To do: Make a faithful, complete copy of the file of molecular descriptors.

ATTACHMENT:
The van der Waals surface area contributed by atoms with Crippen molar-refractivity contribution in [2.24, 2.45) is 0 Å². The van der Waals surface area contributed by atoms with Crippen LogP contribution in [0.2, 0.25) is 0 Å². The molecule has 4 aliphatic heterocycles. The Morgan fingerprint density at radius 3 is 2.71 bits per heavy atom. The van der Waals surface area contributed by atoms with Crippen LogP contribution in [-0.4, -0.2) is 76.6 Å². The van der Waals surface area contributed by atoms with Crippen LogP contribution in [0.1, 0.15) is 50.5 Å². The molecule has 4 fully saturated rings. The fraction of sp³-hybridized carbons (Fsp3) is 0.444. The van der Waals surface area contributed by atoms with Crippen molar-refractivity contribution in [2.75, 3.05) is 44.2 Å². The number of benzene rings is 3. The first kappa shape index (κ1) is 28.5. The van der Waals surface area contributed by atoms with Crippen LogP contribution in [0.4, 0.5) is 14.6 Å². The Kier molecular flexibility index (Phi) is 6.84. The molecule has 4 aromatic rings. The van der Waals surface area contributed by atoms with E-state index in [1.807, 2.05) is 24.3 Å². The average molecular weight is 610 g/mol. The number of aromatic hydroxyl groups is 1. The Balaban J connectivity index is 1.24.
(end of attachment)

The van der Waals surface area contributed by atoms with Crippen molar-refractivity contribution in [2.24, 2.45) is 0 Å². The van der Waals surface area contributed by atoms with Crippen LogP contribution in [0.2, 0.25) is 0 Å². The molecule has 4 aliphatic heterocycles. The Morgan fingerprint density at radius 3 is 2.71 bits per heavy atom. The van der Waals surface area contributed by atoms with Crippen LogP contribution in [-0.4, -0.2) is 76.6 Å². The van der Waals surface area contributed by atoms with Crippen LogP contribution in [0.1, 0.15) is 50.5 Å². The molecule has 4 fully saturated rings. The fraction of sp³-hybridized carbons (Fsp3) is 0.444. The van der Waals surface area contributed by atoms with Crippen molar-refractivity contribution in [2.75, 3.05) is 44.2 Å². The number of benzene rings is 3. The first kappa shape index (κ1) is 28.5. The van der Waals surface area contributed by atoms with Crippen LogP contribution in [0.4, 0.5) is 14.6 Å². The Kier molecular flexibility index (Phi) is 6.84. The molecule has 4 aromatic rings. The van der Waals surface area contributed by atoms with E-state index in [1.807, 2.05) is 24.3 Å². The average molecular weight is 610 g/mol. The number of aromatic hydroxyl groups is 1. The Balaban J connectivity index is 1.24.